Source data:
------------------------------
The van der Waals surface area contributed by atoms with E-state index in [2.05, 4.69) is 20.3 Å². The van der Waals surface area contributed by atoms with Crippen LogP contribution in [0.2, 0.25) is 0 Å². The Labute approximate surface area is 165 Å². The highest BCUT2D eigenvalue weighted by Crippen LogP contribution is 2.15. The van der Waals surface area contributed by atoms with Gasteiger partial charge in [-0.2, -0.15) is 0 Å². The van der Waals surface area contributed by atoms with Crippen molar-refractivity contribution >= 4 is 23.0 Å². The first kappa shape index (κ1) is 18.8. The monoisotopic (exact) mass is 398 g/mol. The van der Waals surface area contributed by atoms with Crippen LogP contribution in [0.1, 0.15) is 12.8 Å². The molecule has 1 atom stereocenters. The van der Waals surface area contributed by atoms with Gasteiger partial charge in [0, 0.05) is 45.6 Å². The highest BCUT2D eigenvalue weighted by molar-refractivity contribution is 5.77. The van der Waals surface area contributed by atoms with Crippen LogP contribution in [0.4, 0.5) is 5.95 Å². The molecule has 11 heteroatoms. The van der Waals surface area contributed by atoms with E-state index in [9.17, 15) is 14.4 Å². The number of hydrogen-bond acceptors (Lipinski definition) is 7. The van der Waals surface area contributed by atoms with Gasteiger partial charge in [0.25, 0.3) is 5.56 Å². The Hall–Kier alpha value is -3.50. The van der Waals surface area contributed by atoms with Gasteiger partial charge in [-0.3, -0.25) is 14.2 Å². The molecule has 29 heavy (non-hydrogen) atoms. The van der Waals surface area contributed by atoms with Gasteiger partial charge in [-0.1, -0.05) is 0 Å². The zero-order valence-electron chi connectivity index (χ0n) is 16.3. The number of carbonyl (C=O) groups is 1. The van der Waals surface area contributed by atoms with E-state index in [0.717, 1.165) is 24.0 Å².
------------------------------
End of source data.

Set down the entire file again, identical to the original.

The van der Waals surface area contributed by atoms with E-state index in [2.05, 4.69) is 20.3 Å². The van der Waals surface area contributed by atoms with Crippen LogP contribution in [0.2, 0.25) is 0 Å². The Labute approximate surface area is 165 Å². The highest BCUT2D eigenvalue weighted by Crippen LogP contribution is 2.15. The van der Waals surface area contributed by atoms with Gasteiger partial charge in [-0.2, -0.15) is 0 Å². The van der Waals surface area contributed by atoms with Crippen molar-refractivity contribution >= 4 is 23.0 Å². The first kappa shape index (κ1) is 18.8. The monoisotopic (exact) mass is 398 g/mol. The van der Waals surface area contributed by atoms with Crippen LogP contribution in [0.1, 0.15) is 12.8 Å². The molecule has 1 atom stereocenters. The van der Waals surface area contributed by atoms with Gasteiger partial charge in [0, 0.05) is 45.6 Å². The highest BCUT2D eigenvalue weighted by molar-refractivity contribution is 5.77. The van der Waals surface area contributed by atoms with Crippen LogP contribution in [0.4, 0.5) is 5.95 Å². The molecule has 11 heteroatoms. The van der Waals surface area contributed by atoms with E-state index in [9.17, 15) is 14.4 Å². The number of hydrogen-bond acceptors (Lipinski definition) is 7. The van der Waals surface area contributed by atoms with Gasteiger partial charge in [0.25, 0.3) is 5.56 Å². The Hall–Kier alpha value is -3.50. The van der Waals surface area contributed by atoms with Gasteiger partial charge in [-0.3, -0.25) is 14.2 Å². The molecule has 29 heavy (non-hydrogen) atoms. The van der Waals surface area contributed by atoms with Gasteiger partial charge in [-0.1, -0.05) is 0 Å². The zero-order valence-electron chi connectivity index (χ0n) is 16.3. The number of carbonyl (C=O) groups is 1. The van der Waals surface area contributed by atoms with E-state index in [0.717, 1.165) is 24.0 Å².